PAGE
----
Tax Reform and Charitable Giving

With the introduction of tax reform this year, you may be looking at your finances and wondering how you will be impacted. For many taxpayers, the new tax law creates an opportunity in the form of increased disposable income. Here are a few of the changes that may affect you.

Income Tax Brackets

Whether you’re a single filer or a married person who files jointly, separately or as head of household, your tax bracket will be new in 2018. The new law maintains seven tax brackets, but lowers rates for most brackets: 10, 12, 22, 24, 32, 35 and 37 percent. Most taxpayers will see their tax rate decrease. A married couple with a combined income of $150,000, for example, will go from a 25 percent tax rate to 22 percent under the new law.

Standard Deduction

The new law nearly doubles the standard deduction to $12,000 for single filers, $18,000 for heads of household and $24,000 for joint filers.

Personal Exemption

The new tax law repeals the personal exemption.

Itemize Deductions

If you elect to itemize this year, your deductions may look a little different (though charitable deductions remain under the new law). If you purchase a new home, there is now a cap on the mortgage interest deduction for the first $750,000 of debt on your primary residence. Under the new plan, if you itemize your deductions, you will be able to deduct up to $10,000 for income, sales and property taxes.

Charitable Contributions for Cash Gifts

The new law increases the 50 percent of your adjusted gross income limitation for donations by cash, check or credit card to 60 percent.

What Didn’t Change

  • Charitable Deductions
    You will still be able to deduct your charitable contributions when you itemize your taxes.
  • Long-Term Capital Gains and Dividends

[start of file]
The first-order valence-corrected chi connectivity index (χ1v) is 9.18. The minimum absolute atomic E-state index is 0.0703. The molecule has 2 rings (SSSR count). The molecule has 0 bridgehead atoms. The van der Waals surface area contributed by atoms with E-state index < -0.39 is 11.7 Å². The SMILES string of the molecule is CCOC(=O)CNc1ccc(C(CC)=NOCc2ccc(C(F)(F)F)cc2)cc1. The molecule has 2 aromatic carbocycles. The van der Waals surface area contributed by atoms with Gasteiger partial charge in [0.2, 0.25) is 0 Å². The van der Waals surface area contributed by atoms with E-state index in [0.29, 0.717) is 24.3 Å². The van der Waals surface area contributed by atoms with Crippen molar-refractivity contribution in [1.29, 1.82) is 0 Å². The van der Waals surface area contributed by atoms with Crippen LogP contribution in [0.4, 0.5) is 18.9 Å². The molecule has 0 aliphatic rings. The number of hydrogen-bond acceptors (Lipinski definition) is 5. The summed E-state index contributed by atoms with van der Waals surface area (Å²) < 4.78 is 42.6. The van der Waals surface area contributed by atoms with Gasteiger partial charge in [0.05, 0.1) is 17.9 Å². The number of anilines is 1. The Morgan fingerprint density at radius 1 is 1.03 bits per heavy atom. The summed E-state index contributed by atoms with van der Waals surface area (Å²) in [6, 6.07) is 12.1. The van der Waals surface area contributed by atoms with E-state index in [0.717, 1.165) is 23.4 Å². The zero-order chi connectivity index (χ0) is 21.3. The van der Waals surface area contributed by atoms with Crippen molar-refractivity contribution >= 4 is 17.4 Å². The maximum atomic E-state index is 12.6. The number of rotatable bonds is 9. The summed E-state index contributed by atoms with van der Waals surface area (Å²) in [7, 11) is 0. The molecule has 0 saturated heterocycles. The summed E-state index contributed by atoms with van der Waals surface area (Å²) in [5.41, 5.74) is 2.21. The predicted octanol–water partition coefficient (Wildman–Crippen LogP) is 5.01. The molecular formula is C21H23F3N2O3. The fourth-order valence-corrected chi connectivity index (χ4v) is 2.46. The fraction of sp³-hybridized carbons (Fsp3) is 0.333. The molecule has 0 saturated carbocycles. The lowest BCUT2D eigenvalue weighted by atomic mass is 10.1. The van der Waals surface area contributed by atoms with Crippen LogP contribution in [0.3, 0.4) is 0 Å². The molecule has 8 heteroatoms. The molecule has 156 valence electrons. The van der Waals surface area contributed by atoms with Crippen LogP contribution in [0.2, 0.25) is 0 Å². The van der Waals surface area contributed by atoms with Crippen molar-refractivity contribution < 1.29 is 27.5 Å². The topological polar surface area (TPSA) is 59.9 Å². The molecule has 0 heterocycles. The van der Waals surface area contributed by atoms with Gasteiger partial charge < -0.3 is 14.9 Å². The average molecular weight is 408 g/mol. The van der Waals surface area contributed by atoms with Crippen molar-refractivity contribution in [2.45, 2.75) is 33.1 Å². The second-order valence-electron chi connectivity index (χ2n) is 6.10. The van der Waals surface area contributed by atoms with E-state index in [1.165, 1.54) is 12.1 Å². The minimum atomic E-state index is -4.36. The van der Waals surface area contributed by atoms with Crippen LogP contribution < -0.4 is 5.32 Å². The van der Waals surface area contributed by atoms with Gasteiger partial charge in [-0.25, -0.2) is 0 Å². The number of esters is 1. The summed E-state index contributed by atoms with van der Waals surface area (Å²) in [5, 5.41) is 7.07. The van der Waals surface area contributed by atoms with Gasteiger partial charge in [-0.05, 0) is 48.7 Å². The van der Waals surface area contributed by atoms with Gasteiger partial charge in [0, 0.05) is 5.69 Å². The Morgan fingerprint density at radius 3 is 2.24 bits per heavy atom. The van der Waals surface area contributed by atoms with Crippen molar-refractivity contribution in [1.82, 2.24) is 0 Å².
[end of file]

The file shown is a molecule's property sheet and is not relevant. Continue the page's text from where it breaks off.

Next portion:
The tax rates on capital gains and dividends remain the same at 0, 15 and 20 percent, depending on your tax bracket.
  • Charitable Contributions of Appreciated Property
    The limitation on charitable gifts of long-term appreciated property to public charities will remain at 30 percent of your adjusted gross income. You can still carry over any excess for up to five additional years.

Talk With Your Tax Professional

There are many ways you can give this year that not only make a difference at The Pennsylvania State University, but offer you benefits as well. Please consult with your tax or financial advisors to determine the best charitable giving strategies for you.

A Great Time to Be Charitable

With the lower tax brackets, you may find yourself in a better financial position to help causes that matter most to you. There are many ways you can make a difference at Penn State while enjoying financial benefits for yourself. Here are two popular ones:

  1. Name The Pennsylvania State University as a beneficiary of retirement plan accounts. Assets in your IRA, 401(k) or other qualified retirement plan accounts remain subject to income tax when distributed to your heirs. If you name Penn State as a beneficiary of all or part of your plan, your gift will pass to us tax-free.
  2. Give from your IRA (if you are 70½ or older). Regardless of whether you itemize your taxes, this gift helps you fulfill your required minimum distribution and is not considered taxable income.

We Can Help

If you’re wondering how tax reform will affect your charitable contributions, we can help you sort through the changes. Simply contact Michael J. Degenhart at 888-800-9170 (toll free) or giftplanning@psu.edu with any questions you have.

A charitable bequest is one or two sentences in your will or living trust that leave to The Pennsylvania State University a specific item, an amount of money, a gift contingent upon certain events or a percentage of your estate.

an individual or organization designated to receive benefits or funds under a will or other contract, such as an insurance policy, trust or retirement plan